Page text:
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To make long story short, my code:

#include <iostream>
#include <map>
#include <boost/asio.hpp>
#include <boost/bind.hpp>
#include <boost/thread.hpp>
#include <boost/date_time/posix_time/posix_time.hpp>

namespace ba = boost::asio;
namespace bp = boost::posix_time;

typedef std::map<int, ba::deadline_timer*> timer_map;

timer_map g_timers;
boost::mutex g_timers_lock;

ba::io_service g_ios;

void on_timer(int id) {
            boost::mutex::scoped_lock lock(g_timers_lock);
            timer_map::iterator it = g_timers.find(id);
            assert(it != g_timers.end());

    // std::cout << "delete timer " << id << std::endl;

int main(void) {
    boost::thread trd(boost::bind(&ba::io_service::run, &g_ios));

    int count = 0;
    for (;;) {
            for (int i = 0; i < 100; i++) {
                    ba::deadline_timer* pt = new ba::deadline_timer(g_ios, bp::seconds(1));
                    pt->async_wait(boost::bind(&on_timer, count));

                    boost::mutex::scoped_lock lock(g_timers_lock);
                    g_timers.insert(std::make_pair(count++, pt));


    return 0;


I know, I should lock the g_timers, but should I lock the g_ios? I mean these lines:

ba::deadline_timer* pt = new ba::deadline_timer(g_ios, bp::seconds(1));
pt->async_wait(boost::bind(&on_timer, count));

Are thread safety? It reference the g_ios, and will it call g_ios.add_job(this_timer) ..etc.. ?

share|improve this question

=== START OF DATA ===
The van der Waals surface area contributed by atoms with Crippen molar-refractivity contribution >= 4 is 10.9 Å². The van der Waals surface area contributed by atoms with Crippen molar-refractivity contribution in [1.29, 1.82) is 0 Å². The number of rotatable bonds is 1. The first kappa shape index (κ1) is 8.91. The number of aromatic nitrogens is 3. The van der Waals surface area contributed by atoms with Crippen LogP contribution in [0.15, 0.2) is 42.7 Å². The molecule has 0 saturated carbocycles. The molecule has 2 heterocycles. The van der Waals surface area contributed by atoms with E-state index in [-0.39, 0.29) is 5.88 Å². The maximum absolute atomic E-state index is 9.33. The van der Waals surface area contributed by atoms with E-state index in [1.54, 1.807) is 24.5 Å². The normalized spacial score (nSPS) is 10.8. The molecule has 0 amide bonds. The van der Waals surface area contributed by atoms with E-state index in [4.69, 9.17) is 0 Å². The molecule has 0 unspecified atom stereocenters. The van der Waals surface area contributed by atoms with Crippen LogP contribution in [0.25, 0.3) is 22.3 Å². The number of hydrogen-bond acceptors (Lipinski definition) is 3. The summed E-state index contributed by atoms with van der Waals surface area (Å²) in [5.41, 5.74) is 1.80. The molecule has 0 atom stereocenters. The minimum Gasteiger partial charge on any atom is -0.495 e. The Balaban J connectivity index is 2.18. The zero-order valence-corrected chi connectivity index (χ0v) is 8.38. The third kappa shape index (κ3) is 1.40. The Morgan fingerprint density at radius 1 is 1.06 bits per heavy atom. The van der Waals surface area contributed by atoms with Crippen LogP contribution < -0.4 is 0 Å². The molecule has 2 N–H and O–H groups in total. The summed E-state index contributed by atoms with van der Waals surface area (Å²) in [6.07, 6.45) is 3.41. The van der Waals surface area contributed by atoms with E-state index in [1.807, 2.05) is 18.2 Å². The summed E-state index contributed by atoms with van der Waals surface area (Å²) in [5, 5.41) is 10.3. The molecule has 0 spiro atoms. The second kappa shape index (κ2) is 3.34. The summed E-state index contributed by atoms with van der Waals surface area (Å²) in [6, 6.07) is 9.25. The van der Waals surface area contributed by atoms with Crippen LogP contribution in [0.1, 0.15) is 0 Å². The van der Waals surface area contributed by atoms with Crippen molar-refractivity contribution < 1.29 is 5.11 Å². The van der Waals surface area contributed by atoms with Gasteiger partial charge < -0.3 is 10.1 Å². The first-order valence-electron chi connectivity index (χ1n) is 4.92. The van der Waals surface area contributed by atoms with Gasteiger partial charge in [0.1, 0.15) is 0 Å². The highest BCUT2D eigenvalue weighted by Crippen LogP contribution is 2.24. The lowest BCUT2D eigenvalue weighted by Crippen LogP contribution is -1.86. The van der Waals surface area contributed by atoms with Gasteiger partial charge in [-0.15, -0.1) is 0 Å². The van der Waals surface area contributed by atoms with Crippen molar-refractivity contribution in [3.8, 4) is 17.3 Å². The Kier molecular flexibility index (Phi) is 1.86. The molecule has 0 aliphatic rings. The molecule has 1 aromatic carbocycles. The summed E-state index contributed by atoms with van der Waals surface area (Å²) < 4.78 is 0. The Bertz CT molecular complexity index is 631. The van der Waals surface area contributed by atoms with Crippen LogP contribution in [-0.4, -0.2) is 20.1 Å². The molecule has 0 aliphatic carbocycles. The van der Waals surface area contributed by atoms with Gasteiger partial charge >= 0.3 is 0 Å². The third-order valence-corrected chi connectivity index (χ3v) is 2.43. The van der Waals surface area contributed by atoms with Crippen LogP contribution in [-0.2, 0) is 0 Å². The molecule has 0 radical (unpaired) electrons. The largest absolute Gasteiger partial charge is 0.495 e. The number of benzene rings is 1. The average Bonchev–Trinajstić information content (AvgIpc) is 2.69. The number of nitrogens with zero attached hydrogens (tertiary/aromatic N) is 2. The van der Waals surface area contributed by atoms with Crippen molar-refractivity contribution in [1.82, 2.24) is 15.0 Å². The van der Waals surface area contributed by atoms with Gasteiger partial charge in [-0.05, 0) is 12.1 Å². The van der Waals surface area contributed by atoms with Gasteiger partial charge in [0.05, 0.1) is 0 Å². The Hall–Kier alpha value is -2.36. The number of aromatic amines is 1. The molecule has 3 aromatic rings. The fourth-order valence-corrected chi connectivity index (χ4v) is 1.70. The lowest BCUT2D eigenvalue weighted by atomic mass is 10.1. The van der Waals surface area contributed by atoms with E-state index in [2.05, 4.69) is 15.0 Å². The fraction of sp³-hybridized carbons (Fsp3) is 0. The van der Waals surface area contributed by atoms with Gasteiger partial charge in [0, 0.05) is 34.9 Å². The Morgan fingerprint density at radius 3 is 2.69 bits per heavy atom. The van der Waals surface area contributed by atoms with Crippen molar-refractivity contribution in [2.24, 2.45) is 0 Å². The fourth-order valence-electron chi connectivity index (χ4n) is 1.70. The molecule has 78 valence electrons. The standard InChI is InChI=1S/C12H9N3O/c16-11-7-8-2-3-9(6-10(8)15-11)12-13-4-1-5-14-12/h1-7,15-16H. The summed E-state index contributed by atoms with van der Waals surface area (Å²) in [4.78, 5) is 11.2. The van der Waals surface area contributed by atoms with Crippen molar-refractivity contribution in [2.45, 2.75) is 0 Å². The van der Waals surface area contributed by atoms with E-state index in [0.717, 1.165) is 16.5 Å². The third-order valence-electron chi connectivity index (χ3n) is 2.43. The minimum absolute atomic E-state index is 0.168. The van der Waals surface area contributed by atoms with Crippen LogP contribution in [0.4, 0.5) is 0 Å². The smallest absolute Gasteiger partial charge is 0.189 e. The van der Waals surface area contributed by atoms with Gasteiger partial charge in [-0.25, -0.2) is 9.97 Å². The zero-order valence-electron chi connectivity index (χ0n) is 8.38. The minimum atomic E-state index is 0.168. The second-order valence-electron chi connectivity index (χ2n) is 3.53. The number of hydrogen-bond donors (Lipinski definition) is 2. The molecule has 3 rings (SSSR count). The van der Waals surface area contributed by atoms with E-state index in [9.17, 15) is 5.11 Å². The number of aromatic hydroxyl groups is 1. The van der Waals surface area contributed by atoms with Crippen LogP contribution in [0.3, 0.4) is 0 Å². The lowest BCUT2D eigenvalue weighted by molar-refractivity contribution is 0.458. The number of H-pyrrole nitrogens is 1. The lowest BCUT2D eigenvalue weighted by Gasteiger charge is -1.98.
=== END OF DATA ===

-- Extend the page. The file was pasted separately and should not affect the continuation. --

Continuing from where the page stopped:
+1 for the reproducer. –  Sam Miller Apr 10 '12 at 21:18

1 Answer 1

up vote 2 down vote accepted

to directly answer your question, yes an instance of an io_service is thread safe. This is described in the documentation.

Thread Safety

Distinct objects: Safe.

Shared objects: Safe, with the specific exceptions of the reset() and notify_fork() functions. Calling reset() while there are unfinished run(), run_one(), poll() or poll_one() calls results in undefined behaviour. The notify_fork() function should not be called while any io_service function, or any function on an I/O object that is associated with the io_service, is being called in another thread.

Though, it's not obvious to me what you're attempting to accomplish. As written, your example accomplishes nothing because the io_service has no work to do when you invoke io_service::run() so it returns immediately. You ignored the return value, I suspect if you inspected it, it would be zero.

Your use of mutexes is also questionable. In general, if you need access to a shared resource from within an asynchronous handler, prefer to use a strand instead of a mutex. This concept is discussed quite well in the Asio examples and documentation, as is the use of threads.

share|improve this answer
Thanks advance! I still have some doubts. "...io_service::run so it returns immediately" --I debug the program by gdb and uncomment the line "std::cout << "delete timer" << id << std::endl;" , the thread was return immediately but the line "delete timer"[id] was printed, and many times. I can't find why the thread return and the callback function was called. –  KaiWen Apr 11 '12 at 4:43
Thanks, I found that why "the io_service::run return" and my callback function "on_timer" was called. Because the io_service::run was not really return immediately, I slept 1 second before add timer to the io_service, and there was no "delete timer".. printed. Thanks! –  KaiWen Apr 11 '12 at 4:55
@user1105178 I think you're missing the point. You shouldn't need to sleep() prior to running your io_service. That in itself is a non-deterministic operation. You need to give your io_service some work to do before running it, then add additional work in the asynchronous handlers as needed. –  Sam Miller Apr 11 '12 at 16:43

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